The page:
"Borders within 0.0?" you may ask. Do yourself a favor, and get some maps. Get a copy of the Ombey PDF maps, which can guide you from system to system, and a current copy of the EVE Political JPEG Map, which will show you the layout of alliances within 0.0 space.
Systems that are along borders -- especially borders to areas marked "contested" -- will inevitably be the ones most closely guarded.
So how to get past them?As cheaply as possible. By that, I mean: make sure that if you get blown up it will cost you the bare minimum, so you can be cloned and zoom right on back again with minimum ISK loss. Don't bring in anything expensive, and be aware that you will lose any fight in 0.0 at first. Your only defense is to run like crazy. That means you should use a rookie ship (if you get podded you'll get another for free), a shuttle, or even blast around in just a pod. All of them are quick, small enough that they may be hard to target by battleships and the like, and easily replaced.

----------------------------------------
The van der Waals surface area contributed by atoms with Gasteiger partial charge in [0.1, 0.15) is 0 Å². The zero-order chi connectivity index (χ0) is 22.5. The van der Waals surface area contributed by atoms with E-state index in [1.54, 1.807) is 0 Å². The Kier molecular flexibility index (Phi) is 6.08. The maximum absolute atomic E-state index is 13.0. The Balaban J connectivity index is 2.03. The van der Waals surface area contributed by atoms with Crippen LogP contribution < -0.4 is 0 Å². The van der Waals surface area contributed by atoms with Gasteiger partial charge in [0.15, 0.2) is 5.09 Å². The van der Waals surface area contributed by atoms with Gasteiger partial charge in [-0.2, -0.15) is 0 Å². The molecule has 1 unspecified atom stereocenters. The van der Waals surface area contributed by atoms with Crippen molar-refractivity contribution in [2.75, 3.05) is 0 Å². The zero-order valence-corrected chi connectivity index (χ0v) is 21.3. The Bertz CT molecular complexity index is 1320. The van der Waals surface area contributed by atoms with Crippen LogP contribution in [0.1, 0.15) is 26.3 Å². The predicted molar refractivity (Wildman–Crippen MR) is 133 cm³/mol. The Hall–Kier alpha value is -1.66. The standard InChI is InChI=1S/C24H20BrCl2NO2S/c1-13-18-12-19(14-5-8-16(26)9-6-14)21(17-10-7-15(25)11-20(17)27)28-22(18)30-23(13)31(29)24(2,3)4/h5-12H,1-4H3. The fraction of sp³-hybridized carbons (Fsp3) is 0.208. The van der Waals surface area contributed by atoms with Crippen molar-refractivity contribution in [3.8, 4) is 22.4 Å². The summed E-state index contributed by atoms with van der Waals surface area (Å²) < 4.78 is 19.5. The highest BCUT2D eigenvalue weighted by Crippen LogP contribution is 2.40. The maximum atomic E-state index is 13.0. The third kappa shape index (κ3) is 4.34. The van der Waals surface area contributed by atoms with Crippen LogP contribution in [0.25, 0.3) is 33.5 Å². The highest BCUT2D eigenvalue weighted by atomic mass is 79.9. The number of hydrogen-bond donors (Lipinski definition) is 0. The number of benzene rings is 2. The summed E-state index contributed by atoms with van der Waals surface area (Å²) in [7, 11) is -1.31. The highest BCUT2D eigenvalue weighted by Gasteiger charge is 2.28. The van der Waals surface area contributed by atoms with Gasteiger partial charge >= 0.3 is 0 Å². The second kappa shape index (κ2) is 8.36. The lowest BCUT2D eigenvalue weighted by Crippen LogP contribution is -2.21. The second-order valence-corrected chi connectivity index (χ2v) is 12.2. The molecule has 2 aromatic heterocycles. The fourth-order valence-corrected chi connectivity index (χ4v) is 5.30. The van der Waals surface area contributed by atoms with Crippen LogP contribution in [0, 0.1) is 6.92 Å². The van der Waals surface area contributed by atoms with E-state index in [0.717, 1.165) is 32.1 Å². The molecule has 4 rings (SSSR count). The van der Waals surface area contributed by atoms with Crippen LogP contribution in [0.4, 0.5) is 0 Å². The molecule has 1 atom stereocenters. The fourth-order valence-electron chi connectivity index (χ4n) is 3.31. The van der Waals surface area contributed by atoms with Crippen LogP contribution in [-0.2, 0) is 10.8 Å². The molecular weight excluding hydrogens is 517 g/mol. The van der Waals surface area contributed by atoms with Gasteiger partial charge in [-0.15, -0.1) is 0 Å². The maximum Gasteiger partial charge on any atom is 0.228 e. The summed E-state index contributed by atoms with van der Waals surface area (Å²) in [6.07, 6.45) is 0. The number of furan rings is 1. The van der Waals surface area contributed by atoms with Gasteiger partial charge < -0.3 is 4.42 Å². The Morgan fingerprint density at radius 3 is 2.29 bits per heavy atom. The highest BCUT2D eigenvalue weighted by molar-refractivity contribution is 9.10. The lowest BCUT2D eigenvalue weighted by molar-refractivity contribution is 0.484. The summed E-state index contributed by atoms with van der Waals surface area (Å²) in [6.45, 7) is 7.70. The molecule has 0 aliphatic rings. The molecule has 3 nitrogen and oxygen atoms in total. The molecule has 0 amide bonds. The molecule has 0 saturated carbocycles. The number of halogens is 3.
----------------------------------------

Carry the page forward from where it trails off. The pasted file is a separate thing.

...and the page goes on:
You can also use an alt character to do exploration for you -- have the alt run around into various systems, check them out, and if the alt survives, log it off, jump back to the main character and follow. Losing the alt -- repeatedly -- is usually close to free for a new player.
The best time to try the run into 0.0? Just before or just after daily EVE downtime. Just before, people in 0.0 will be busy docking-up and packaging or setting up transactions. Just after downtime, the population will be low. My first successful run from Empire to deep within the Stain region was done right at the beginning of the day -- I crossed most of it in the first two or three minutes. Within five or ten minutes, the dangerous and more hardcore 0.0 players were starting to appear.